Plasma needle investigations:
In 2005 we built a low-power millimeter-size atmospheric plasma jet and
tested it for dental applications.
The apparatus is modeled after the "plasma needle" introduced
by Eva Stoffels and her group in Holland.
Teaming with Professor David Drake of the The University of Iowa College
of Dentistry, we performed tests to demonstrate that the plasma needle
kills Streptococcus mutans (S. mutans) bacteria, which is the most important
microorganism for causing caries (cavities).
Our first paper (1.4 MB pdf preprint):
of S. mutans Bacteria Using a Plasma Needle at Atmospheric Pressure,"
J. Goree, Bin Liu, David Drake, and E. Stoffels, submitted to IEEE Transactions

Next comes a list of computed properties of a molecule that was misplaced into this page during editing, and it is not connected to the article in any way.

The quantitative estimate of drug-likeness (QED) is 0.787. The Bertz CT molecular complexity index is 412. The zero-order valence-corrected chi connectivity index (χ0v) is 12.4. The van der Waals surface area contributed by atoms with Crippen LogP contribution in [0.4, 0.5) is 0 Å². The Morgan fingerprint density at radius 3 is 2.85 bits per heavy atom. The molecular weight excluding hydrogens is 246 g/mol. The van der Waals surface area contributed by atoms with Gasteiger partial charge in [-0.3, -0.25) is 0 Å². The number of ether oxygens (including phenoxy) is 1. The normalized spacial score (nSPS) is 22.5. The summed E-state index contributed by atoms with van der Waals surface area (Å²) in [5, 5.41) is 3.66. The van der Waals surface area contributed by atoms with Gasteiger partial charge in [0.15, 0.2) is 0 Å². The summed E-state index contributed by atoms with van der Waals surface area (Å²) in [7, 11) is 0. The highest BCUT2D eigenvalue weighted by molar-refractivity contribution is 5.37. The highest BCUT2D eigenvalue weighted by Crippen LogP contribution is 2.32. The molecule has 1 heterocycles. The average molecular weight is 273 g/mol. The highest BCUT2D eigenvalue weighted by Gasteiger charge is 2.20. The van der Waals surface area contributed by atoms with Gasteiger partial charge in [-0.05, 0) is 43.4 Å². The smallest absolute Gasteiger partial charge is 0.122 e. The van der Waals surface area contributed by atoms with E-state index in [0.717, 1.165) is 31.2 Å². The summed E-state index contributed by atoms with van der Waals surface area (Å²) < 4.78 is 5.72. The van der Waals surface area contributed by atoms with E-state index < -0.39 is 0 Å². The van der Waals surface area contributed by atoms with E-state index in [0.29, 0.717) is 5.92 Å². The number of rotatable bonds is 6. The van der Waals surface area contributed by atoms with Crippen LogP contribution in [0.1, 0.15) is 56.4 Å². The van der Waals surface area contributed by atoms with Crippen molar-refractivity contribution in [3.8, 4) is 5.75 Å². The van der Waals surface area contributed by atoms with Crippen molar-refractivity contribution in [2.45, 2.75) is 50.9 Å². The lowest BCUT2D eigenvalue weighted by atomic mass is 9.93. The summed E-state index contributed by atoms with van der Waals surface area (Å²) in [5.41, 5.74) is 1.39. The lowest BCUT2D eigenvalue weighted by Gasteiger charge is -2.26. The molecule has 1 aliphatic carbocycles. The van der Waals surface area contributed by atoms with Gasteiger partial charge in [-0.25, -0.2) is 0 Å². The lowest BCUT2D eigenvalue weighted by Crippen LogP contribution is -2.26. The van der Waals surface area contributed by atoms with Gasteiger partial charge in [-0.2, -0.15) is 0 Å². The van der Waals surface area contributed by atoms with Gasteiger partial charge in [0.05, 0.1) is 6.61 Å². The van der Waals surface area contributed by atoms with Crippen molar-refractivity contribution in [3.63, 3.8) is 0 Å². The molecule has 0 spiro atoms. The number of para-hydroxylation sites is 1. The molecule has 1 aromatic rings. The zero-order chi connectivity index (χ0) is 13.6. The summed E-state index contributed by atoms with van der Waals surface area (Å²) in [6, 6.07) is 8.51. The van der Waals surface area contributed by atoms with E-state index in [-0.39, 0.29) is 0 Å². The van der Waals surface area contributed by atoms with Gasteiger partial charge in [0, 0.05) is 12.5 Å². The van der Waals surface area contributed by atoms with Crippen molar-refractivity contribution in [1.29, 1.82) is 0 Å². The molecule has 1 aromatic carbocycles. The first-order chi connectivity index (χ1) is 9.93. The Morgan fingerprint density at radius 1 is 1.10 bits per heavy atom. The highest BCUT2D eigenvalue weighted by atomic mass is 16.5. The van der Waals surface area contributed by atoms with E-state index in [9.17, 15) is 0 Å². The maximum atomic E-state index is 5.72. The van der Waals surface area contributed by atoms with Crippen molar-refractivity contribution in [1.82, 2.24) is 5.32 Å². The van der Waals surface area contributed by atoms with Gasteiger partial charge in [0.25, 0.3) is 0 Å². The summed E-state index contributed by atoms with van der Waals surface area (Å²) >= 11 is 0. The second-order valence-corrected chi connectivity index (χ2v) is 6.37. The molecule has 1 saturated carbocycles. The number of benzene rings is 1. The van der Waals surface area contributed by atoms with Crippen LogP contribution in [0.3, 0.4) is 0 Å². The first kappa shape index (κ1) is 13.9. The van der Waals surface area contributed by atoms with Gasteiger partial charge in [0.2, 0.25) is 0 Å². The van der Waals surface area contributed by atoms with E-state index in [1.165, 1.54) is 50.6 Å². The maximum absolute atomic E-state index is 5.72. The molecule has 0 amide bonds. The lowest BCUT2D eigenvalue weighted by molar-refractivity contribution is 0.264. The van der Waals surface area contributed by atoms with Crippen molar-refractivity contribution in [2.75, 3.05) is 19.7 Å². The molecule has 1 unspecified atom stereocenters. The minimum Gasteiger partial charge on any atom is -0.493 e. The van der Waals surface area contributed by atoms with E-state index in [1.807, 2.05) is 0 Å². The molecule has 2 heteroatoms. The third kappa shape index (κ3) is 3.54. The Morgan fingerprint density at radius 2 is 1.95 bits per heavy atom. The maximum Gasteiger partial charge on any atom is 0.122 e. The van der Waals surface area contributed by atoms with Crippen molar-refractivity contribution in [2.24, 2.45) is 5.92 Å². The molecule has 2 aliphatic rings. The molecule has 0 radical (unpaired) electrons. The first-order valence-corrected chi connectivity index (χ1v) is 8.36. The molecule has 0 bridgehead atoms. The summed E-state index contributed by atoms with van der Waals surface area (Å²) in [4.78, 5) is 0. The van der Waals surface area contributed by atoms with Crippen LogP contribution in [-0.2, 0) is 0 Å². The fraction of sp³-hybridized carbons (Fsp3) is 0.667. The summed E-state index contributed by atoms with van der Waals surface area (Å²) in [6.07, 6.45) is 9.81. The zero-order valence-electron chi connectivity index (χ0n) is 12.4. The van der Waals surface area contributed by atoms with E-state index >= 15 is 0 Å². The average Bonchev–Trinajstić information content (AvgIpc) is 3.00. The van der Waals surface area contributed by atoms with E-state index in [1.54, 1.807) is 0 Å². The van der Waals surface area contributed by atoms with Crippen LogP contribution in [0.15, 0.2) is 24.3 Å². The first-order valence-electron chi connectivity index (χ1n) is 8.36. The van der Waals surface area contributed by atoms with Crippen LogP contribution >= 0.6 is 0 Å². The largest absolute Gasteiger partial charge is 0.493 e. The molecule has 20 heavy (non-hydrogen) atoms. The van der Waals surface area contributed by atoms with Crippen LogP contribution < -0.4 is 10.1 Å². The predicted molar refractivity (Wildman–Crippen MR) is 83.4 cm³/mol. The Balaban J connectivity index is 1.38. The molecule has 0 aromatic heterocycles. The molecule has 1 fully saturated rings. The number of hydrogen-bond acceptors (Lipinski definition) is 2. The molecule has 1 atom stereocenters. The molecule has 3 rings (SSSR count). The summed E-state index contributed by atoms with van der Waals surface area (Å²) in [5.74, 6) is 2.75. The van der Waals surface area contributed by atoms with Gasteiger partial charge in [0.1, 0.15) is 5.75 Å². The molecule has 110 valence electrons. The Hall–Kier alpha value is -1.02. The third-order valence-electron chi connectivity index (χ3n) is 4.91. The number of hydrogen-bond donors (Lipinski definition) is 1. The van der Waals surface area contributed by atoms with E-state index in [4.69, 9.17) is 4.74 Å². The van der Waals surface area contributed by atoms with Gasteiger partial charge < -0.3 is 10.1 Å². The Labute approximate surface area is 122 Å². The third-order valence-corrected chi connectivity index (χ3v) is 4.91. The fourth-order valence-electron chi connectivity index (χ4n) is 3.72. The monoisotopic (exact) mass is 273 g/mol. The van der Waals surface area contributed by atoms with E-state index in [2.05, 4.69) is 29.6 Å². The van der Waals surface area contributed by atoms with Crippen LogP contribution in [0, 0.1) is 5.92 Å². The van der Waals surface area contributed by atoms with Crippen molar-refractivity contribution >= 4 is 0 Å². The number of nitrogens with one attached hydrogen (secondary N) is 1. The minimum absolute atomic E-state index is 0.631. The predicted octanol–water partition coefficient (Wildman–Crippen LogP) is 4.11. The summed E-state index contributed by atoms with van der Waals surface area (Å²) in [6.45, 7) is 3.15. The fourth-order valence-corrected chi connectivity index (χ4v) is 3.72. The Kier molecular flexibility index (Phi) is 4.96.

on Plasma Science, 13 October 2005.
A powerpoint presentation, with color images (14.7 MB .ppt):
by plasma needlefor dental treatment," Bin Liu, Plasma Physics Seminar,
The University of Iowa, 19 September 2005.
Images from July 2005 tests :
Nozzle of the plasma needle handset. Helium gas flows from this nozzle,
and radio-frequency high voltage is applied to the tungsten needle to
ionize the gas. A plasma jet flows out of the nozzle and mixes with air.
Radicals O and OH are formed when air molecules are dissociated. The plasma
jet impinges on a surface.
We imaged the glow from the side and then used Abel inversion to reveal
its internal structure. The needle is just above the center of the image,
while the treated surface is horizontal, at the bottom.
Plasma treatment was performed in 501 Van Allen Hall by John Goree (left)
and Bin Liu. The samples were prepared, incubated, and imaged the Dental
Science Building by the group of Dr. David Drake.
Image of a 5-mm diameter plasma-treated spot on the surface of an agar
plate. A light-brown color indicates living bacterial colonies, while
a dark-brown color indicates dead bacteria.